A former mortgage broker is taking on the FSA without any legal representation as part of a £1.67m libel claim.
Adam Lucas, who ran People Loans between 2004 and 2007, claims the FSA has damaged his reputation by publishing a final notice against him for failing to pay fees and levies of £1,349.41.
He says: "I had relinquished my own permission well over a year before they think I did. I hadn't submitted the last three RMARs and it is well known if you don't submit one you have your permission taken away.
"In the decision notice, they said there wasn't a response to their warning notice, but there was. It is there in the court documents in black and white."
Lucas has launched a claim for £1.67m against the FSA - £215,000 for damage to reputation and the remainder for actual losses and future earnings.
He claims the publicity following the publication of the notice, which appeared across the financial media, has left his reputation in tatters.
He adds: "They have destroyed my career and I am not qualified to do anything else.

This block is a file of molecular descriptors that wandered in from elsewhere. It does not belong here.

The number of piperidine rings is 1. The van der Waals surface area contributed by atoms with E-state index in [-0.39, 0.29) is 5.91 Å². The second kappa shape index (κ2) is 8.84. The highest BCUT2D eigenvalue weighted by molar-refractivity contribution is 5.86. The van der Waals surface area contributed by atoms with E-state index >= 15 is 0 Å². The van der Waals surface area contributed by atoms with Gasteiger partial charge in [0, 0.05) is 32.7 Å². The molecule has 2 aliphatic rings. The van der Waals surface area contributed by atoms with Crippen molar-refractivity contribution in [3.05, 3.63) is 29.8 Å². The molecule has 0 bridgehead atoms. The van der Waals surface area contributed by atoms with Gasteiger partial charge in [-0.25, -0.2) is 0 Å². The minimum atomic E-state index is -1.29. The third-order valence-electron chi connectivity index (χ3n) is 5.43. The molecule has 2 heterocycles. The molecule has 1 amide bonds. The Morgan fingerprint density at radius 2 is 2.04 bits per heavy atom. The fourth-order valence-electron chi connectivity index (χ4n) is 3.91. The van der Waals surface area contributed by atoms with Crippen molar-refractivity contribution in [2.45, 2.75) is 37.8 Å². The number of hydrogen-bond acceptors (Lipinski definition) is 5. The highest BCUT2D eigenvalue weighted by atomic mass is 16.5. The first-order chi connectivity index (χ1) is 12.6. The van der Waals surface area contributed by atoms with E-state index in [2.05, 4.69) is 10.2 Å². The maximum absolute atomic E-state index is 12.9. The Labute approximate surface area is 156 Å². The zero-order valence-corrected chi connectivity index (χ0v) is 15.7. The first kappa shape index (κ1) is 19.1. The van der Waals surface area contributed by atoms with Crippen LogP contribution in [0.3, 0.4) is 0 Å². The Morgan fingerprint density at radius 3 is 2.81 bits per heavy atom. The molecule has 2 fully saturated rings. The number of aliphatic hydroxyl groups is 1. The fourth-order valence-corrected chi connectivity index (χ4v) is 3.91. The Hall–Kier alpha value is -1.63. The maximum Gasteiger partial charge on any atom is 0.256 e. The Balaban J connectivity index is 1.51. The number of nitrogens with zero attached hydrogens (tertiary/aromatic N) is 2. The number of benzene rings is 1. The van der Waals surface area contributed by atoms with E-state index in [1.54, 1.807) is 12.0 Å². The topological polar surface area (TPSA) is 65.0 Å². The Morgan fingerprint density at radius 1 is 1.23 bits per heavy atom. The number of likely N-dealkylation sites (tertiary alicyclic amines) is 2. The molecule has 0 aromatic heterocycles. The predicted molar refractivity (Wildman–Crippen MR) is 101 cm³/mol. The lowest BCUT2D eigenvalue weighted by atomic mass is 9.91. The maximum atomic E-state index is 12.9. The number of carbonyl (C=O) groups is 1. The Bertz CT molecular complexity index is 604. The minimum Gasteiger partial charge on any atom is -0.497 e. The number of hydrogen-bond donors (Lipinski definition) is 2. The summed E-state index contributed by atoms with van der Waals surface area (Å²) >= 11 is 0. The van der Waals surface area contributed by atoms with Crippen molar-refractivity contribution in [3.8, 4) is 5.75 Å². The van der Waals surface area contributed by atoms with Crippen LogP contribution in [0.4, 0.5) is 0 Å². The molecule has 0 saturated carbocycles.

"I offered to mitigate my whole losses if they reversed their position but I was just met with institutional denial and arrogance all way through."
Although a preliminary hearing was due to be held on 4 April, it has now been pushed back until 20 May after the FSA asked for a two-and-half hour hearing.
Due to the prohibitive costs surrounding libel action, Lucas has chosen to represent himself at the Royal Courts of Justice as a litigant in person.
Lucas says his case will outline how the FSA demonstrated bad faith, malice, misfeasance in public office, breach of their statutory duties and breach of human rights.
He adds: "I offered to mitigate my whole losses if they reversed their position but I was just met with institutional denial and arrogance all the way through."
The FSA has previously argued the claim should "be struck out as an abuse of process" as Lucas is seeking an adjudication on the FSA's legally-backed decision.
The regulator denies the claim, which it says has no merit.
According to Cicero report
Adds 24 staff, three offices and £275m AUA
Launches Junior ISA and retirement accounts
Schroders tops 2019 list
24 companies wound up